Returns the display name
that is, the user-readable representation
of this moniker.
| IBindCtx *pbc,
||//Bind context to be used
| IMoniker *pmkToLeft,
||//Moniker to the left in the composite
| LPOLESTR *ppszDisplayName
||//Receives the display name
[in] Points to the bind context to be used in this operation. The bind context
caches objects bound during the binding process, contains parameters that
apply to all operations using the bind context, and provides the means by which the
moniker implementation should retrieve information about its environment. For
more information, see IBindCtx
[in] Points to the moniker to the left of this moniker, if this moniker is
part of a composite. This parameter is primarily used by moniker implementors to
enable cooperation between the various components of a composite moniker;
moniker clients can usually pass NULL.
[out] Receives a pointer to a zero-terminated string containing the display
name of this moniker. If an error occurs, *ppszDisplayName
is set to NULL; otherwise, the implementation must use IMalloc::Alloc
to allocate the string returned in ppszDisplayName
, and the caller is responsible for calling IMalloc::Free
to free it. Both caller and callee use the allocator returned by CoGetMalloc
(MEMCTX_TASK, ...). For Win32 applications, the LPOLESTR
type indicates a wide character string (two bytes per character); otherwise,
the string has one byte per character.
Indicates the display name was successfully returned.
Indicates that the binding operation could not be completed within the time
limit specified by the bind context's BIND_OPTS
Indicates insufficient memory.
There is no display name.
As examples of display names, a file moniker's display name is the path the
moniker represents, and an item moniker's display name is the string contained in
the moniker. However, a display name is not necessarily a complete
representation of a moniker's internal state; it is simply a form readable by users. As a
result, it is possible (though rare) for two different monikers to have the
same display name. There is also no guarantee that the display name of a moniker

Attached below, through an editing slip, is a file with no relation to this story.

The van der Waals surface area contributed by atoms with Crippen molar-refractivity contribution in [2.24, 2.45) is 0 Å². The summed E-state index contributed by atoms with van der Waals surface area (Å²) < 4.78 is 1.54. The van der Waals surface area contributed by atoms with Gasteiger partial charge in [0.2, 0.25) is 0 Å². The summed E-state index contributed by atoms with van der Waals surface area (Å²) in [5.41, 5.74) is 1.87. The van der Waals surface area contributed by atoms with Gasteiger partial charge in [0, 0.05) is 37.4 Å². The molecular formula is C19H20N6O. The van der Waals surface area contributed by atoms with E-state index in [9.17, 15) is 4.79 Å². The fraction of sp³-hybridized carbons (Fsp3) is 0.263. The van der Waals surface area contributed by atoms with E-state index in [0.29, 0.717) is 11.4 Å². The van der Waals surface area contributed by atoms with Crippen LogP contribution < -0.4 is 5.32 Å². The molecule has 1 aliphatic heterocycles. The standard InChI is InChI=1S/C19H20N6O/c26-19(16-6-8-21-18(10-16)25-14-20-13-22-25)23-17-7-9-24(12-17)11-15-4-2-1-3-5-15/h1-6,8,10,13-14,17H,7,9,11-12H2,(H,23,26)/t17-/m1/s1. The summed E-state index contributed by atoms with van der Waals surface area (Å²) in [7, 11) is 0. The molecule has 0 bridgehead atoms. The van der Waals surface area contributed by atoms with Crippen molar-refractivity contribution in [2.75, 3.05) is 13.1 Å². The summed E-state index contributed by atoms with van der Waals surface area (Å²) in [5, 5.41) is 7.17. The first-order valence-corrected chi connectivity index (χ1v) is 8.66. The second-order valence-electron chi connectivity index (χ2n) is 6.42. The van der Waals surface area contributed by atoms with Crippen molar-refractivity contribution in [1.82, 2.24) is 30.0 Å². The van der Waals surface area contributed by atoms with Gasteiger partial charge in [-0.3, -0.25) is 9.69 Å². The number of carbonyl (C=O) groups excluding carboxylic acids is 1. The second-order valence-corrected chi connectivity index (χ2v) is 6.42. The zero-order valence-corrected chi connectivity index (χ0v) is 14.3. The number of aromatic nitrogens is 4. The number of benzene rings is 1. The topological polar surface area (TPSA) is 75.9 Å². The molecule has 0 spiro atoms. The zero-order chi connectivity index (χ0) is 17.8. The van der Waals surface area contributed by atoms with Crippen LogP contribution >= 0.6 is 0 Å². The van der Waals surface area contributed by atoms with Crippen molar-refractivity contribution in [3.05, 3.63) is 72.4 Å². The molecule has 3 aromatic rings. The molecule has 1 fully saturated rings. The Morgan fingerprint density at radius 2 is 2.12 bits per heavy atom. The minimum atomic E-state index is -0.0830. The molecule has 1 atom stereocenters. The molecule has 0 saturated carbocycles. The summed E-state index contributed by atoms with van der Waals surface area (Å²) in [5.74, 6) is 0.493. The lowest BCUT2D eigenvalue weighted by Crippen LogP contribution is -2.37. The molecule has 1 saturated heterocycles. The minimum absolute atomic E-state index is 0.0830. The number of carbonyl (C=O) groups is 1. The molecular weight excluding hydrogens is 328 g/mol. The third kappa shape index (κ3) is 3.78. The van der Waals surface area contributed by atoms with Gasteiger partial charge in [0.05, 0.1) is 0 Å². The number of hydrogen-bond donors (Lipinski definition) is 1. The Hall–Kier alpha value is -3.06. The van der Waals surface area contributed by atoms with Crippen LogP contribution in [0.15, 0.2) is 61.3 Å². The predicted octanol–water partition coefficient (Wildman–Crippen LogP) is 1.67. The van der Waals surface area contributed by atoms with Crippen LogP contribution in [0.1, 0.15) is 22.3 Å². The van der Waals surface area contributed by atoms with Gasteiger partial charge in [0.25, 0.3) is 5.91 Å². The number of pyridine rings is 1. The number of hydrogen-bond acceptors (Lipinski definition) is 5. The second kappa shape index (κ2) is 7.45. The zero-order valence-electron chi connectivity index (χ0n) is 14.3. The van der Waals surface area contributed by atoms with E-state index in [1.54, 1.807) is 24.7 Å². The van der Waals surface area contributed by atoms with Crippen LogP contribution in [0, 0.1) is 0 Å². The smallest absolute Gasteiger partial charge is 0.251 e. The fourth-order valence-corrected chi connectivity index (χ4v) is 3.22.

can be parsed back into that moniker when calling the MkParseDisplayName
API function with it, though failure to do so is also rare.
Notes to Callers
It's possible that retrieving a moniker's display name may be an expensive
operation. For efficiency, you may want to cache the results of the first
successful call to IMoniker::GetDisplayName
, rather than making repeated calls.
Notes to Implementors
If you are writing a moniker class in which the display name does not change,
simply cache the display name and return that when requested. If the display
name can change over time, getting the current display name might mean that the
moniker has to access the object's storage or bind to the object, either of
which can be expensive operations. If this is the case, your implementation of IMoniker::GetDisplayName
should return MK_E_EXCEEDEDDEADLINE if the name cannot be retrieved by the
time specified in the bind context's BIND_OPTS
A moniker that is intended to be part of a generic composite moniker should
include any preceding delimiter (such as '\') as part of its display name. For
example, the display name returned by an item moniker includes the delimiter
specified when it was created with the CreateItemMoniker
API function. The display name for a file moniker does not include a
delimiter because file monikers always expect to be the leftmost component of a
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